Fortress builders and engineers from many countries learned their craft under the leadership of the Huguenot St. André. With this knowledge of the organization, technology and logistics involved in building a fortress, the German engineer Georg Rimpler was supposed to make a significant contribution to the perseverance of the city of Vienna during the Second Turkish Siege of Vienna in 1683 . He and Johann Bernhard Scheither († after 1677) wrote down their experiences in important works on the art of siege over the next few years. After his departure, he criticized it sharply: "The Venetians would have put more on the tiller than on the shovel."

The Ottomans began to storm the fortress, but lost nearly 20,000 men by the fall. An army of slaves and diggers dug trenches and mine tunnels. The struggle shifted underground.

The mine war

A mine war on this scale had never existed before, and it remained unique until the First World War . Thousands of Candia residents and galley slaves dug deeper and deeper into the earth. In the city, tunnels were dug for listening posts, counter mines and corridors to cut off outposts . The miners had a lot of problems to deal with. The air supply for the working and fighting troops had to be ensured, otherwise they threatened to suffocate from mine gas or from CO 2 oversaturation; For this purpose, oversized forged bellows were used, with which the air was distributed through a pipe system into the tunnel. Penetrating groundwater was extracted with pipes and pumps. Orientation was carried out using a compass.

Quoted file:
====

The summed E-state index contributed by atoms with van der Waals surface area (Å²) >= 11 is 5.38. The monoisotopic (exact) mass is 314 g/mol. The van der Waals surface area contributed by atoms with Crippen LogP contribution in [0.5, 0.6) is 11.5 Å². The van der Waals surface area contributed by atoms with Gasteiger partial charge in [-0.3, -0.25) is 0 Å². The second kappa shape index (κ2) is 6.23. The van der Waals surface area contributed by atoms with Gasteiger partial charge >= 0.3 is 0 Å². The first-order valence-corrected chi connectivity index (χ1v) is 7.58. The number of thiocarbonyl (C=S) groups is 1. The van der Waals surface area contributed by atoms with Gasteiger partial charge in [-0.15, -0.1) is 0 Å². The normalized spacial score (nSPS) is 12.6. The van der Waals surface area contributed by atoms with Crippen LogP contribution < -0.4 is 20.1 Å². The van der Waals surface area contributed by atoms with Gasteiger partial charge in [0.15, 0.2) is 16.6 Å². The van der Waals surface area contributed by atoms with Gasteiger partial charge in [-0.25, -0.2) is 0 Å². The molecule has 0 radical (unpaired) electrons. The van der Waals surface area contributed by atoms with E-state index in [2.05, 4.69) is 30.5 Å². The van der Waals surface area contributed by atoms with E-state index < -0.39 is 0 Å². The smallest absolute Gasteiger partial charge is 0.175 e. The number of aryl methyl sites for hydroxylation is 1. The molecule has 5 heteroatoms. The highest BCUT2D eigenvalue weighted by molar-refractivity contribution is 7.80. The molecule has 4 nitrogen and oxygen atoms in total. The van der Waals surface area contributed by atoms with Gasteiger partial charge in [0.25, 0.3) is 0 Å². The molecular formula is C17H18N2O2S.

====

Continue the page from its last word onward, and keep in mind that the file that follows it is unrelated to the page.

The attackers blew themselves through entire wall sections and bastions with 50–170 tons of powder . With counter mines one tried to dig, blow up or put the mines under water. If possible, attempts were made to clear out the enemy powder before the detonation or to divert the explosion pressure through a nearby counter tunnel. In the most heavily besieged sections there was a multi-story system of corridors, casemates, galleries, tunnels and mines. When two opposing tunnels came into contact, bitter fighting ensued underground. The miners suffocated in blown tunnels, were buried, crushed, burned or drowned.